Researchers conclude: 'Government must change tack on social media'

Posted by pt91 at Dec 15, 2011 09:33 AM |
University of Leicester academic among team presenting results at London conference
Researchers conclude: 'Government must change tack on social media'

Dr Farida Vis of the Department of Media and Communication.

Issued by University of Leicester Press Office on 14 December 2011

The Government should not let fears that Twitter will be misused - whether illegally or just mischievously - as a reason to close down social media platforms during civil disturbances such as the August riots, says a leading academic.

Professor Rob Procter from The University of Manchester led a JISC funded study of more than 2.5 million Twitter messages from the time of the disturbances. Dr Farida Vis of the University of Leicester's Department of Media and Communication also worked on the study.

His team found that politicians claiming Twitter played a major role in inciting and organising the riots were wrong.

Instead, Twitter was a force for good, helping to mobilise the post-riot clean up.

Professor Procter who is based at The University's Manchester e-Research Centre, and Dr Farida Vis, from the University of Leicester, present their arguments to a conference at the London School of Economics today (14 December).

Professor Procter said: "The Government should not let the misuse of social media persuade them to close down sites such as Twitter during civil disturbances: it is just too valuable to individuals and to communities.

"People need access to reliable information sources during crises so they can make sensible decisions about how to react.

"Social media can be a valuable source of information for people during crises and can help mobilise community efforts to deal with them."

He added: "Government agencies - such as emergency services - must learn to engage more actively with social media so they can respond to such events in a timely and effective way.

Dr Farida Vis added: "We will now start the second phase of this project where we will conduct interviews with some of the most influential Twitter users during the riots, such as Dan Thompson who set up the riot clean up account that became so instrumental in organising a widely adopted grass roots response to the riots.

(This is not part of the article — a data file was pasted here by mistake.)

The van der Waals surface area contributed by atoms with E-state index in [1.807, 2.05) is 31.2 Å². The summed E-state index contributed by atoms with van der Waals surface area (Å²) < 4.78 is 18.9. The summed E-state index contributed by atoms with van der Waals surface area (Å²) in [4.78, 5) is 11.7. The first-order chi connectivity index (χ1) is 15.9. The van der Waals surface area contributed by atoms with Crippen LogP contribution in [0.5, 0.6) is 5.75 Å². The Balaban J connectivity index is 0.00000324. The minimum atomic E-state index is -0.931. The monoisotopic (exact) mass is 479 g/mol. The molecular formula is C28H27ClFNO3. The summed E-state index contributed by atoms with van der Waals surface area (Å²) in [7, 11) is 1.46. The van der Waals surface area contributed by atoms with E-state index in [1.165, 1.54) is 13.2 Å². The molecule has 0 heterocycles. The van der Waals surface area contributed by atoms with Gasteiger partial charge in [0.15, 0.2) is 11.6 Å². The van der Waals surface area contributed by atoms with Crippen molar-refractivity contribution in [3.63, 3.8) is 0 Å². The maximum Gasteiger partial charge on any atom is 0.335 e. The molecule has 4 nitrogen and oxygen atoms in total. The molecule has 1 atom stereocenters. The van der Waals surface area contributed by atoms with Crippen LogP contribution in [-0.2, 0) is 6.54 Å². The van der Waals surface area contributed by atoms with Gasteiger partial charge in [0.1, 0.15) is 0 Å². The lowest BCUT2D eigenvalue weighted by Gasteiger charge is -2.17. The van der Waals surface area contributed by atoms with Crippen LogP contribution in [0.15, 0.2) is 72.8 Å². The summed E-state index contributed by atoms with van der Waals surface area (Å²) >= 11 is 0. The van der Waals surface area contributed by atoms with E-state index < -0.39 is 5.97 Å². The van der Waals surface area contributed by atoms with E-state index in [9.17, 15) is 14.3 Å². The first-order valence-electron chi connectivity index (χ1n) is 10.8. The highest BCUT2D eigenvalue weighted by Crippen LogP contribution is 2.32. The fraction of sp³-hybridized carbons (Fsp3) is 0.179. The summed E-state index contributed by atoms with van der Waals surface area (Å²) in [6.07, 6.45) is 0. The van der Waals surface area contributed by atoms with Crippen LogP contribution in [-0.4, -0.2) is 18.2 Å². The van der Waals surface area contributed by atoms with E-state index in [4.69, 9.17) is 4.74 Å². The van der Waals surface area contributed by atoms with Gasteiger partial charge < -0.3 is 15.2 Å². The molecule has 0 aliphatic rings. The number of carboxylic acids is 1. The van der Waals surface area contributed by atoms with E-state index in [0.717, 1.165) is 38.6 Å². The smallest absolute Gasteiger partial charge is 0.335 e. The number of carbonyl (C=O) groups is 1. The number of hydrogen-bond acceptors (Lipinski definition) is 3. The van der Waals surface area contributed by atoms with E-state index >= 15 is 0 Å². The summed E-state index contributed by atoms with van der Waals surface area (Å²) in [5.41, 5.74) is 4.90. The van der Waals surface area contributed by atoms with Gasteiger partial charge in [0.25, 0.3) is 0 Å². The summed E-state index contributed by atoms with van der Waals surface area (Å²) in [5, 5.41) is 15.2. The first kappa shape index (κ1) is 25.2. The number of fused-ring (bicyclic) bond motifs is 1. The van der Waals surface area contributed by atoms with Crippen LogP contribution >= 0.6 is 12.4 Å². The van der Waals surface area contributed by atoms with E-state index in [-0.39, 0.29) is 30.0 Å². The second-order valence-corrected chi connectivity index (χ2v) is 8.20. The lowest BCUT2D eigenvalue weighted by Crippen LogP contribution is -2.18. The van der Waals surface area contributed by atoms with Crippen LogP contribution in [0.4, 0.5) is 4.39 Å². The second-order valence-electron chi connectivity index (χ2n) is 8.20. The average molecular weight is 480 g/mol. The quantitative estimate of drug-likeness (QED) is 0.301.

"We also very much look forward to working closely with government agencies to implement some of our recommendations and explore ways in which their social media engagement can be improved so that it can be utilised more effectively during future crises."

Also according to Professor Procter's research team, rumours broke quickly in Twitter and the mainstream media lagged behind citizen reports of the riots

Examples included rumours the London Eye had been set on fire and animals had been released from the London Zoo - which both turned out to be untrue.

Other stories turned out to be true such as the burning down of a Miss Selfridge shop in Manchester.

Professor Procter added: "We found the mainstream media is perfectly capable of picking up and publishing unverified information from social media without adhering to the usual standard of fact checking.

"Consequently, some stories of this nature, though never verified, go unchallenged."

The analysis of messages exchanged on Twitter during the riots was undertaken as part of a larger, JISC funded project called NeISS: National e-Infrastructure for Social Science Simulation.

The NeISS project aims to introduce social scientists to new ways of thinking about social problems.

Dr Torsten Reimer, the JISC programme manager responsible for NeISS, said: "The influence of social media on society is growing rapidly so we need a much better understanding of their impact on people's lives.

"In the case of Twitter this means analysing gigantic amounts of data, constantly created by millions of people, - a task that requires new tools and methods, supported by a broader digital infrastructure for research.

"We are pleased that we had the chance to support the NeISS project team working in collaboration with the Guardian to demonstrate how this infrastructure can be used to understand what happened during the riots in August."

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Notes for editors

For media enquiries contact:

Mike Addelman

Press Officer

Faculty of Humanities

The University of Manchester

0161 275 0790

07717 881567

Michael.addelman@manchester.ac.uk

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